Plath is hard to put into a box; her poetry entirely unpredictable.
Her frequent tones seemed to expose herself at varying times of her life. These would portray brillance, detachment, worry, promise, disturb, and wrong. Because so many of these ideas seem polar opposites of each other, her critics and analysts often suffer great confusion with her sufferage. How could her life have been expressed through her poetry to be so distraught when she was also so well off?
Common devices Plath employed included the symbol and the image to great degree. Often, she used ordinary everyday items that might seem silly to consider worth literary merit. She incorporated the use of white regularly to symbolize purity and innocence. The use of babies and corpses, life and death, and the growth of trees and flowers regularly appears to compliment a developing theme. Her work in "The Mirror" takes the reflective quality of a mirror to explore the limitations of reflection as well as the ability to tell the truth, an often sore occasion.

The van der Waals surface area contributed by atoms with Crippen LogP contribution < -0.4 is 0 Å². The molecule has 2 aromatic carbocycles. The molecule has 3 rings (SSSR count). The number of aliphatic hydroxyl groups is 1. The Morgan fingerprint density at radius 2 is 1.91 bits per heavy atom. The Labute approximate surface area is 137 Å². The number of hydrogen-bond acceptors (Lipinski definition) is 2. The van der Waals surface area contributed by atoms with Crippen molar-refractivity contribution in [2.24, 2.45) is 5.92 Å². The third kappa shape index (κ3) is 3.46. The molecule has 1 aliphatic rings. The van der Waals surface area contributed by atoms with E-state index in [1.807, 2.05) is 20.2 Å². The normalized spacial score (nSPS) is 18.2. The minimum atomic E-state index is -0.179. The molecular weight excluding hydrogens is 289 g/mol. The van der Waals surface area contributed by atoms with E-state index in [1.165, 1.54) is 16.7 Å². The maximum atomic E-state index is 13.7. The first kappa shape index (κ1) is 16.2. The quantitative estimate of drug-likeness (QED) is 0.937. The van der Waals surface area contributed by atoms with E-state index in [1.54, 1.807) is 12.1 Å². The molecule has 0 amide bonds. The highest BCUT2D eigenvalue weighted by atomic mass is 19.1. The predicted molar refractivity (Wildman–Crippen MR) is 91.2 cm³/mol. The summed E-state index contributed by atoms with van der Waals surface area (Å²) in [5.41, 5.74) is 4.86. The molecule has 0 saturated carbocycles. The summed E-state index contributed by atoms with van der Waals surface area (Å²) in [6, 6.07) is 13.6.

Themes that also regularly appeared in her poetry varied. Much confession can be found in Plath's poetry that suggests she must have struggled with guilt. Likewise, she underwent severe depression more than once in her life and for good reason, she had endured criticism and a horrible miscarriage. She imagines herself as less than others and this creates repeated themes of guilt, inaptitude, insufficiency, and ingraditude.